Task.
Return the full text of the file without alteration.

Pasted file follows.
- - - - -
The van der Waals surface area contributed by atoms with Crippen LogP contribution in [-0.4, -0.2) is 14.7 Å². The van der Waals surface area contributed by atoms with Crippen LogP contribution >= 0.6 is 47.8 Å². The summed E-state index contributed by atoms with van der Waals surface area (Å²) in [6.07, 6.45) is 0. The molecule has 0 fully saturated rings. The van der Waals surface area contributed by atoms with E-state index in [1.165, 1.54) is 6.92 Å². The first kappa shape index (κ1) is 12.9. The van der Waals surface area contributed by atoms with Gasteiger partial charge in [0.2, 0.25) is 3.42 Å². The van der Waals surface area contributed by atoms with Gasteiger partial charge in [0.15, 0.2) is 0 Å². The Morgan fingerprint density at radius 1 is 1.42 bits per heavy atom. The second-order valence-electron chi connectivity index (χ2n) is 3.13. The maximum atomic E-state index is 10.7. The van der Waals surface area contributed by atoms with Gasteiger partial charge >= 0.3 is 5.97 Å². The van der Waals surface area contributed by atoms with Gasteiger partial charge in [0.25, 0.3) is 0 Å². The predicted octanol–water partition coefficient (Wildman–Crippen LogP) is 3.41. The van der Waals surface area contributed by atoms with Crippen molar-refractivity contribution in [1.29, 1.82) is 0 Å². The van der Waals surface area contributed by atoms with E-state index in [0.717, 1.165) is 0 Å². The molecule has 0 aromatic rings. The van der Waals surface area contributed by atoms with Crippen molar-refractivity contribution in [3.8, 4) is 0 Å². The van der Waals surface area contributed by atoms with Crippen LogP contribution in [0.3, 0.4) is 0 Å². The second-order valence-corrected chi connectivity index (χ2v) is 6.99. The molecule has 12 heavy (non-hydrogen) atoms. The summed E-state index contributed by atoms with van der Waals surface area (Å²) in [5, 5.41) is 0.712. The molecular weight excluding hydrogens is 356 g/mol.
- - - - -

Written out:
The van der Waals surface area contributed by atoms with Crippen LogP contribution in [-0.4, -0.2) is 14.7 Å². The van der Waals surface area contributed by atoms with Crippen LogP contribution >= 0.6 is 47.8 Å². The summed E-state index contributed by atoms with van der Waals surface area (Å²) in [6.07, 6.45) is 0. The molecule has 0 fully saturated rings. The van der Waals surface area contributed by atoms with E-state index in [1.165, 1.54) is 6.92 Å². The first kappa shape index (κ1) is 12.9. The van der Waals surface area contributed by atoms with Gasteiger partial charge in [0.2, 0.25) is 3.42 Å². The van der Waals surface area contributed by atoms with Gasteiger partial charge in [0.15, 0.2) is 0 Å². The Morgan fingerprint density at radius 1 is 1.42 bits per heavy atom. The second-order valence-electron chi connectivity index (χ2n) is 3.13. The maximum atomic E-state index is 10.7. The van der Waals surface area contributed by atoms with Gasteiger partial charge >= 0.3 is 5.97 Å². The van der Waals surface area contributed by atoms with Gasteiger partial charge in [0.25, 0.3) is 0 Å². The predicted octanol–water partition coefficient (Wildman–Crippen LogP) is 3.41. The van der Waals surface area contributed by atoms with Crippen molar-refractivity contribution in [1.29, 1.82) is 0 Å². The van der Waals surface area contributed by atoms with E-state index in [0.717, 1.165) is 0 Å². The molecule has 0 aromatic rings. The van der Waals surface area contributed by atoms with Crippen molar-refractivity contribution in [3.8, 4) is 0 Å². The van der Waals surface area contributed by atoms with Crippen LogP contribution in [0.3, 0.4) is 0 Å². The second-order valence-corrected chi connectivity index (χ2v) is 6.99. The molecule has 12 heavy (non-hydrogen) atoms. The summed E-state index contributed by atoms with van der Waals surface area (Å²) in [5, 5.41) is 0.712. The molecular weight excluding hydrogens is 356 g/mol.